How can we restore ecosystems?
“We can not solve our problems with the same level of thinking that created them”
― Albert Einstein
Regenerating dead land
Merely focusing on planting trees does not create lasting, beneficial impact on a degraded ecosystem. To revive it to its original vitality, we have to adopt a holistic approach.
A combination of best practices ensure no stakeholder is neglected.
Hundreds of millions of trees are being planted every year. To make a sizeable impact on climate change and the challenges it brings across many fronts, this is neither enough nor the right approach. If nature based solutions have to work to mitigate climate change and its effects, we need to go beyond mere tree planting and relook at these as holistic, ecosystem restoration projects that create long-lasting impact: Ecologically, economically and socially.
The logistics of executing a project that provides a host of ecosystem services requires not just meticulous planning but also careful execution. Unlike tree planting, which is a one time activity, ecosystem restoration projects are long term commitments for all the stakeholders: Project developers, sponsors and the communities where they are located.
understanding ecosystem needs
Understanding the natural systems that existed before degradation commenced is key to restoring ecosystems. Using a range of technologies and analyses, including that of existing conditions, soil, hydrological (both surface and sub-surface) and ecology surveys are done that guide the masterplanning of the watershed.
Once the master plan is ready, the land is prepared for afforestation. This includes building water harvesting and resourcing infrastructure, soil preparation and improvement. Natural features of the land such as hillocks, valleys and water channels are taken into account to preserve and enhance the original lay of the land, especially against soil erosion by wind and water. Flood and water logging protection is also integrated in land preparation.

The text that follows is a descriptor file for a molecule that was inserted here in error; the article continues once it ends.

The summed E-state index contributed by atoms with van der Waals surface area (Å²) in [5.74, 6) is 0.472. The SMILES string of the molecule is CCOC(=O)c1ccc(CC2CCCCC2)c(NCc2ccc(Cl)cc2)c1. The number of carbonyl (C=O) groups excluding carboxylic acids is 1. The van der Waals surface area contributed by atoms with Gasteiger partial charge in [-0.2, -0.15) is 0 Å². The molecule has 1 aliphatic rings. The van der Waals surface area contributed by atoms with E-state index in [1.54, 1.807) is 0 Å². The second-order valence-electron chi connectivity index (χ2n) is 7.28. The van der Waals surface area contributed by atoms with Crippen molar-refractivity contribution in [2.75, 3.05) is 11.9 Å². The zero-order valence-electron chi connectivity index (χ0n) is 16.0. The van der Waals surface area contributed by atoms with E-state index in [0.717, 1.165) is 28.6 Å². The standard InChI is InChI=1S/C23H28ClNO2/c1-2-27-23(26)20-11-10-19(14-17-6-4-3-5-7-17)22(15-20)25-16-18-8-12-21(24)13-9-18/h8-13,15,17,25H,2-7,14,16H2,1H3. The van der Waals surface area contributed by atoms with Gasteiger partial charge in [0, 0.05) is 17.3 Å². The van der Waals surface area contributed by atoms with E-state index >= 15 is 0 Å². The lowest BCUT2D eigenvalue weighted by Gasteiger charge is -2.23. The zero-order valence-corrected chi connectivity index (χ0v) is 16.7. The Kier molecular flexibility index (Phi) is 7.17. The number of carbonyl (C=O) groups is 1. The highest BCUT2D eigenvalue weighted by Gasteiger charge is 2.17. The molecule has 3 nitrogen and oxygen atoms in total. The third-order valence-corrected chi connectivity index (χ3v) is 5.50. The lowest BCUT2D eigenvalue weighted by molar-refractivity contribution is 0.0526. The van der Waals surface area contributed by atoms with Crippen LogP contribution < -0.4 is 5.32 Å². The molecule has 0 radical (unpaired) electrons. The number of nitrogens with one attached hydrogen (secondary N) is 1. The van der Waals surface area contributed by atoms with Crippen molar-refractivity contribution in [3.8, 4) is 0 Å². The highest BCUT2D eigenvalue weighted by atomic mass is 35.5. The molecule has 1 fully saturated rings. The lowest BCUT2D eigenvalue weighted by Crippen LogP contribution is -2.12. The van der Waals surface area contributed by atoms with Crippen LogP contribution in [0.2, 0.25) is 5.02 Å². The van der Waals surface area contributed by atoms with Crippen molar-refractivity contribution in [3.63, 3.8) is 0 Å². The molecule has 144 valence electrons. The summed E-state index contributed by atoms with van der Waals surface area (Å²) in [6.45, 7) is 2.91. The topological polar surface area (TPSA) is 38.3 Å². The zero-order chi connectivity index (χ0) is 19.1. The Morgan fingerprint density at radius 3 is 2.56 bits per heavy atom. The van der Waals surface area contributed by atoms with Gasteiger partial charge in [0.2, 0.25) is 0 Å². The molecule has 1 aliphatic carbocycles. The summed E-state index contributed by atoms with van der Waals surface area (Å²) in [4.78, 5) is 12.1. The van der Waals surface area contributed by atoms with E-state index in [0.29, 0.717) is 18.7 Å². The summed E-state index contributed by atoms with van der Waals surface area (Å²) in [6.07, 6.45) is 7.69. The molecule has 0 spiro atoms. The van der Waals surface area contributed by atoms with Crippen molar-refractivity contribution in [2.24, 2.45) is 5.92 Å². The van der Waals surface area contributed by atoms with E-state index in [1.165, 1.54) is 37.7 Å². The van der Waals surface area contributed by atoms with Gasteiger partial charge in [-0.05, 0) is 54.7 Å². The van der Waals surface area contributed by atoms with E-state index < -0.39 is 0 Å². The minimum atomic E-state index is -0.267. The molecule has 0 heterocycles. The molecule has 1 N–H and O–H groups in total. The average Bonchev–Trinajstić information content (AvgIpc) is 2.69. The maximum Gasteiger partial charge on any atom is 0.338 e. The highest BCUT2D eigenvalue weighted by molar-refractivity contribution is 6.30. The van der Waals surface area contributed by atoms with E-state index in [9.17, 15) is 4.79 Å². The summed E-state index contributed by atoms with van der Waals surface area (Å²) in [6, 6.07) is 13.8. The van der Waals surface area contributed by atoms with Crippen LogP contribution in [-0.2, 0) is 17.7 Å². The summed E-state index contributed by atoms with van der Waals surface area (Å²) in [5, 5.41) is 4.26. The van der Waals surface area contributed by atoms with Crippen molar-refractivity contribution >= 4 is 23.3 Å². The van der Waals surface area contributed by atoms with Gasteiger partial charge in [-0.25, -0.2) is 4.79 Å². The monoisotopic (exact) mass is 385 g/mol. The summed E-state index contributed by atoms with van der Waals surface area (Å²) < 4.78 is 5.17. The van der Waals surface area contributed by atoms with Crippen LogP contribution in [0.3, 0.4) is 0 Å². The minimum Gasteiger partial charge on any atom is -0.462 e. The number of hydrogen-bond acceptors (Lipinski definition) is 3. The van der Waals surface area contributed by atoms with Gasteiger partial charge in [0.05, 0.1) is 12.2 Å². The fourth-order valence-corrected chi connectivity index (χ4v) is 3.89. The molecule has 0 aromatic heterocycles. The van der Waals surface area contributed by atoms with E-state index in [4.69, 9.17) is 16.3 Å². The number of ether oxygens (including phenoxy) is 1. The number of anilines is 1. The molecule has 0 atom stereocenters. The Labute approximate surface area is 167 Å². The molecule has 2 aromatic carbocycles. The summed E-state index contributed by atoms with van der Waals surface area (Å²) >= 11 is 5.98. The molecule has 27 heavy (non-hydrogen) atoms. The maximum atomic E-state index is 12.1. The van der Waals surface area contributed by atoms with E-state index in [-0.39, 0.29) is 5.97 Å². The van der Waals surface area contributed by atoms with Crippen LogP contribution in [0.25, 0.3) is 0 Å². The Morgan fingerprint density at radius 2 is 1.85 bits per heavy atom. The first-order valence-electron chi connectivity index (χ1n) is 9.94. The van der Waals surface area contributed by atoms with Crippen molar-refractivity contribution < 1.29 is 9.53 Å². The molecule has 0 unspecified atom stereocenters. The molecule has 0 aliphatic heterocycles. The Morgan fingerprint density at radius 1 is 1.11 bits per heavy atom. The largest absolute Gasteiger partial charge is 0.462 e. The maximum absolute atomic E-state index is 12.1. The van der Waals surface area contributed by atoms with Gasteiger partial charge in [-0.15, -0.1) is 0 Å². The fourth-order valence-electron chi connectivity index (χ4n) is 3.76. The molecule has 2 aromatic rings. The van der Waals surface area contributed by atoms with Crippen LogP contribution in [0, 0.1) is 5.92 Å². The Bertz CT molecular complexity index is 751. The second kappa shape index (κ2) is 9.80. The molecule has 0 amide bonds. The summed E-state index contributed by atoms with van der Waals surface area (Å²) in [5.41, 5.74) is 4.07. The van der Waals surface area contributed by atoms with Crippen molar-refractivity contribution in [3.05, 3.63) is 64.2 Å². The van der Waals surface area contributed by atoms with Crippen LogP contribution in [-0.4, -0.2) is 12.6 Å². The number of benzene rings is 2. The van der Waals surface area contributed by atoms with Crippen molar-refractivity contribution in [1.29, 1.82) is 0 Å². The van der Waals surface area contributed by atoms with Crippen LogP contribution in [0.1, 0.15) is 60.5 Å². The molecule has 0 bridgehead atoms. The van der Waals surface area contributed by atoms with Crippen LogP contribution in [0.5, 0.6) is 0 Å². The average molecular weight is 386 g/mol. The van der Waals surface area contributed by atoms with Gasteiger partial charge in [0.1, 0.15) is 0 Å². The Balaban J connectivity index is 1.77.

ensuring survival of the ecosystem
Once the vegetation is in place, the land is closely monitored to ensure that soil quality, moisture content, growth and regeneration is happening as planned. Using remote sensing technologies, a fortnightly report is generated to discover threats to the ecosystem, such as fire, human conflict, water stress and integrity of water harvesting structures such as bunds, dams and trenches.
understanding community needs
A factor most such projects overlook is community engagement. Every piece of land, whether productive or degraded, is used by people who live in the vicinity. They depend on these lands for grazing, fuel wood and a number of resources. It is important not just to take them into confidence before undertaking these projects but also ensure that the livelihood services the land provided not cease but are enhanced. A participatory approach where local communities are not excluded from the project but are made stakeholders – including generating
meeting everyone's needs
While planting trees is considered a simple task, a lot of work goes into choosing which species to plant where, planning shrubs, grasses and other planting materials to support both wildlife as well as human communities that inhabit and use the land. This includes ensuring fodder for grazers as well as protection of the vegetation planted.
monitoring ecosystem health
A detailed annual report is prepared and shared with all stakeholders, with recommendations on how to enhance and improve the ecosystem restoration process.